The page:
Festo, inventor of sophisticated and elegant robotic birds, as well as robot jellyfish and penguins, has done it again. The company's latest robotic achievement is a dragonfly, the BionicOpter, which can independently move each of its wings to fly in any direction.
Introduced at the Hannover Trade Fair in Germany this week, the BionicOpter is one of many projects the company has pursued under the aegis of its Bionic Learning Network. The network's purpose is to use the energy-efficient principles already found in nature and adapt them to automation technology.
Modeled after a dragonfly, Festo's latest sophisticated robot is the BionicOpter, which can independently move each of its wings to fly in any direction, as well as hover and glide.
The robotic dragonfly can speed up or slow down quickly, or even fly backwards, because of its ability to independently move each of its four wings. It can also float like a glider while holding its wings steady. Since it doesn't need to generate forward thrust by tilting forward, the BionicOpter can also fly horizontally. It's extremely lightweight at 175 gm (6.17 oz). Its body, made of flexible polyamide and terpolymer, is 44 cm (17.3 inches) long, and houses an ARM microcontroller, eight servo motors for wing actuation, a brushless motor, two 7.6V lithium polymer batteries, 2.4 GHz wireless modules, and inertia, acceleration, and position sensors. The head and body are actuated by four flexible muscles made of nitinol, a shape memory alloy (SMA) that expands when cooled and contracts when heated. An electrical current passing through these "muscles" makes them move the tail up and down and the head from side to side.
Each of the BionicOpter's carbon fiber-framed wings are covered with a thin foil material, and total wingspan is 63 cm (24.8 inches). Direction and intensity of each wing can be individually adjusted: The direction of each wing's thrust is determined by its swiveling motions, and its amplitude controller regulates the intensity of that thrust. Each wing's flapping frequency and twisting motions are also independently controlled, and data on wing position and twisting is recorded and evaluated while the dragonfly is in flight. Remote-controlled with a smartphone, the robot only needs its operator for steering and speed control. Software and electronics coordinate the robot's motions.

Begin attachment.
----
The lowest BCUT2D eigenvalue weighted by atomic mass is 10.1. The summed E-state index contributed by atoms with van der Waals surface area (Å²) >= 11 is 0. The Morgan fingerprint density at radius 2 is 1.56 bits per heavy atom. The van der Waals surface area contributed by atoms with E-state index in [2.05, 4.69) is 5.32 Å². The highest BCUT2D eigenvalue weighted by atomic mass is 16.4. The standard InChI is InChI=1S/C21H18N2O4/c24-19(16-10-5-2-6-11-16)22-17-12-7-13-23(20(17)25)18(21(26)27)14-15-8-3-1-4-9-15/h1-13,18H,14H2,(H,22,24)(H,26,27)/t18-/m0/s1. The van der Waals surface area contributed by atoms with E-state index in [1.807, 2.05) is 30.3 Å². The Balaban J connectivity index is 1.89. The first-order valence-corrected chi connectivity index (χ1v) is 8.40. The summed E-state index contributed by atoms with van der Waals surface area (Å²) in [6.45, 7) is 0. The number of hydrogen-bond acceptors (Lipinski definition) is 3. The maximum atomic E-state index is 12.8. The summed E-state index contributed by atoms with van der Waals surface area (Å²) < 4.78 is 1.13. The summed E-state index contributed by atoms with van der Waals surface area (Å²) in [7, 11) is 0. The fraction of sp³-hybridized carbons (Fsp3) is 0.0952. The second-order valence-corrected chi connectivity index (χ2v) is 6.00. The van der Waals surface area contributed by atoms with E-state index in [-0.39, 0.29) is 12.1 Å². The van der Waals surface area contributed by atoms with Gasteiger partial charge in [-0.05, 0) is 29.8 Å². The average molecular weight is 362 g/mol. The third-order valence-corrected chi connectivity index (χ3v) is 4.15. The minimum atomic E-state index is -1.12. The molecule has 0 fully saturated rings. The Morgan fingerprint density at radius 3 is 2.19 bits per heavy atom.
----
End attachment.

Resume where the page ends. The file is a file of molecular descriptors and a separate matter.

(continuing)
Before attempting the complexities of engineering the robot dragonfly, Festo developed its SmartBird, which can take off, and fly and land autonomously, rising by means of its flapping wings alone. Inspired by a herring gull, the robotic bird flies, glides, and sails. A complex flight control system in its torso and tail section, combined with its articulated torsional drive unit, lets SmartBird's wings twist at specific angles, as well as beat up and down to optimize airflow use without the requirement for additional devices to assist lift. The bird's wing position and torsion are monitored by ZigBee-based two-way radio communication, which conveys operating data such as battery charge and power consumption, as well as pilot input.
Although Festo's press release claims that the BionicOpter dragonfly robot is the first system that can perform all the flight maneuvers of a plane, a helicopter, and a glider, two of these abilities have previously been demonstrated in one machine by Japan's Ministry of Defense. The Japanese remote-controlled flying spherical robot can move in any direction, fly down narrow passageways or up and down stairways, and take off and land vertically anywhere, on surfaces of nearly any shape. Like a helicopter, it can hover for eight minutes continuously, but the orb also has wings that let it fly forward horizontally at up to 60 km/hour.
As a professional machine designer/builder in the world of automation, I have been familiar with Festo for years. They are well known for their pneumatic components, German engineering, and quality. This is an impressive display of minaturization and servo control. Festo could step into the stepper or servo motor/control market with this. The obvious application for this is as a radio controlled toy. Four channel helicopters with radio transmitter, battery, charger and airframe sell for $128 which are durable and have spare parts at reasonable prices. If Festo could retail these for say under $250 ready to fly, I suspect they could sell like hotcakes...
Festo does a lot of future-oriented expensive R&D, so right now the answer is probably they don't use it for anything. The R&D done under Festo's Bionic Learning Network, like practically all its other research, is done to develop new technologies for automation. There wasn't a lot of detail on applications for this robot, but the brochure at this link http://www.festo.com/net/SupportPortal/Files/248133/Festo_BionicOpter_en.pdf contains some rather vague language that implies they envision a future networked, decentralized factory where: "Individual workpieces will themselves determine what functions they need plants to provide. This digital refinement will give rise to increasingly intelligent products that can actively support the production process thanks to increased functionality – from energy autonomy through to condition monitoring – in the smallest of installation spaces." In other words, way more robots/automated systems with much greater independent functioning.
Nice video, Ann. Another great example of borrowing from nature. That approach seems to be everywhere these days. But I'll ask the same question my daughter asked when I showed her the video: what do thay use it for?